Clockwork Prince tid-2Cassandra Clare
( The Infernal Devices - 2 )
The situation at the London Institute has never been more precarious. With Mortmain and his clockwork army still threatening, the Council wants to strip Charlotte of her power and hand the running of the Enclave over to the unscrupulous and power-hungry Benedict Lightwood.
In the hope of saving Charlotte and the Institute, Will, Jem, and Tessa set out to unravel the secrets of Mortmain's past — and discover unsettling Shadowhunter connections that hold the key not only to the enemy's motivations, but also to the secret of Tessa's identity. Tessa, already caught between the affections of Will and Jem, finds herself with another choice to make when she learns how the Shadowhunters helped make her a 'monster.' Will she turn from them to her brother, Nate, who has been begging her to join him at Mortmain's side? Where will her loyalties — and love — lie? Tessa alone can choose to save the Shadowhunters of London.or end them forever.
(The second book in the Infernal Devices series)
A novel by Cassandra Clare
is the New York Times bestselling author of the Mortal Instruments series. She was born overseas and spent her early years traveling around the world with her family and several trunks of books. Cassandra lives in western Massachusetts with her husband, their cats, and these days, even more books. Visit her online at cassandraclare.com.
Also by Cassandra Clare
THE MORTAL INSTRUMENTS:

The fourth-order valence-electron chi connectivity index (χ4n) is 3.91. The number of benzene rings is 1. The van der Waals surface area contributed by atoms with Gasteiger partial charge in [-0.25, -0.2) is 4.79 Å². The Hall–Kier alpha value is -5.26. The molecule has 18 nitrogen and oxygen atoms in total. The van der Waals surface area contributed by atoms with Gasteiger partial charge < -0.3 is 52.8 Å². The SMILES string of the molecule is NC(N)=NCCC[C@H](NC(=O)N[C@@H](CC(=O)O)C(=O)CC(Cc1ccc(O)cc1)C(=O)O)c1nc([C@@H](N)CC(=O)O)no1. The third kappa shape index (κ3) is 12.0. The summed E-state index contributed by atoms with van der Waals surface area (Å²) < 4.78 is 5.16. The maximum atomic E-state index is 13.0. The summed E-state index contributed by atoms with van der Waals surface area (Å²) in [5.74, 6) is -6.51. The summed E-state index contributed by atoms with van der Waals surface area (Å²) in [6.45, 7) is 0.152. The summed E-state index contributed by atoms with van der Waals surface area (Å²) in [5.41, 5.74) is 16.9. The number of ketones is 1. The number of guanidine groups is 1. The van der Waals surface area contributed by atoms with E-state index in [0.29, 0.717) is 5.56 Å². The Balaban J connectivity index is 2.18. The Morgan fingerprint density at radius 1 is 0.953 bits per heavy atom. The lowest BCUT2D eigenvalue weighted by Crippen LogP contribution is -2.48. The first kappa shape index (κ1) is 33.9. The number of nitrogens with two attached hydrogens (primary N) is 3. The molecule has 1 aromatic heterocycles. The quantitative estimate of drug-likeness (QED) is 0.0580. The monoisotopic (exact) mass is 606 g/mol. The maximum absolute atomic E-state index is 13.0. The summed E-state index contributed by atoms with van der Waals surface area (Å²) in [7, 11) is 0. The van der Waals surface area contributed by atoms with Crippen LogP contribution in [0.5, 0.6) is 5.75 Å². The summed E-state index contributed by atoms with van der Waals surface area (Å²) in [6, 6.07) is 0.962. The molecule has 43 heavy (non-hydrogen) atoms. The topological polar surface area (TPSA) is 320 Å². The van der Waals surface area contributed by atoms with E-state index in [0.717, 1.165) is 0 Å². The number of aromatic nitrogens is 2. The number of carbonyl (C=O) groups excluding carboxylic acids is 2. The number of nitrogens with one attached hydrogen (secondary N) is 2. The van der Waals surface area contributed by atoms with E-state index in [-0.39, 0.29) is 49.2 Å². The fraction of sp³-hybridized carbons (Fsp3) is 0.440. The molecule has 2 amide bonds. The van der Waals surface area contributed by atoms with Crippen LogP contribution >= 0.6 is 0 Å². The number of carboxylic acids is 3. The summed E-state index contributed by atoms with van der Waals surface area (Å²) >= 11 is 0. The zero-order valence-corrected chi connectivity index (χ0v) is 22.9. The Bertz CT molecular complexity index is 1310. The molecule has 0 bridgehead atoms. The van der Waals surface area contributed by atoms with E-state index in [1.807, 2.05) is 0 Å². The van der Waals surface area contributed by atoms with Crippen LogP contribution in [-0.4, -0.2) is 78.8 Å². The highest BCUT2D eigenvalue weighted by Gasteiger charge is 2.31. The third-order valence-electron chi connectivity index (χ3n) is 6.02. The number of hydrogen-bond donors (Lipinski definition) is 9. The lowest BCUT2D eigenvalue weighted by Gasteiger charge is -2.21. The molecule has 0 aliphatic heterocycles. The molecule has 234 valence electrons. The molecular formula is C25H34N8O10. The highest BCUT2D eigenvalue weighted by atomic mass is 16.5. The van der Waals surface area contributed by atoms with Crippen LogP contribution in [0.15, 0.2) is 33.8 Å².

City of Bones
City of Ashes
City of Glass
City of Fallen Angels
THE INFERNAL DEVICES:
Khalepa ta kala
“I wish you to know that you have been the last dream of my soul. . . . Since I knew you, I have been troubled by a remorse that I thought would never reproach me again, and have heard whispers from old voices impelling me upward, that I thought were silent for ever. I have had unformed ideas of striving afresh, beginning anew, shaking off sloth and sensuality, and fighting out the abandoned fight. A dream, all a dream, that ends in nothing. . . .”
—Charles Dickens, A Tale of Two Cities
The Outcast Dead
The fog was thick, muffling sound and sight. Where it parted, Will Herondale could see the street rising ahead of him, slick and wet and black with rain, and he could hear the voices of the dead.
Not all Shadowhunters could hear ghosts, unless the ghosts chose to be heard, but Will was one of those who could. As he approached the old cemetery, their voices rose in a ragged chorus—wails and pleading, cries and snarls. This was not a peaceful burial ground, but Will knew that; it was not his first visit to the Cross Bones Graveyard near London Bridge. He did his best to block out the noises, hunching his shoulders so that his collar covered his ears, head down, a fine mist of rain dampening his black hair.
The entrance to the cemetery was halfway down the block: a pair of wrought iron gates set into a high stone wall, though any mundane passing by would have observed nothing but a plot of overgrown land, part of an unnamed builder’s yard. As Will neared the gates, something else no mundane would have seen materialized out of the fog: a great bronze knocker in the shape of a hand, the fingers bony and skeletal. With a grimace Will reached out one of his own gloved hands and lifted the knocker, letting it fall once, twice, three times, the hollow clank resounding through the night.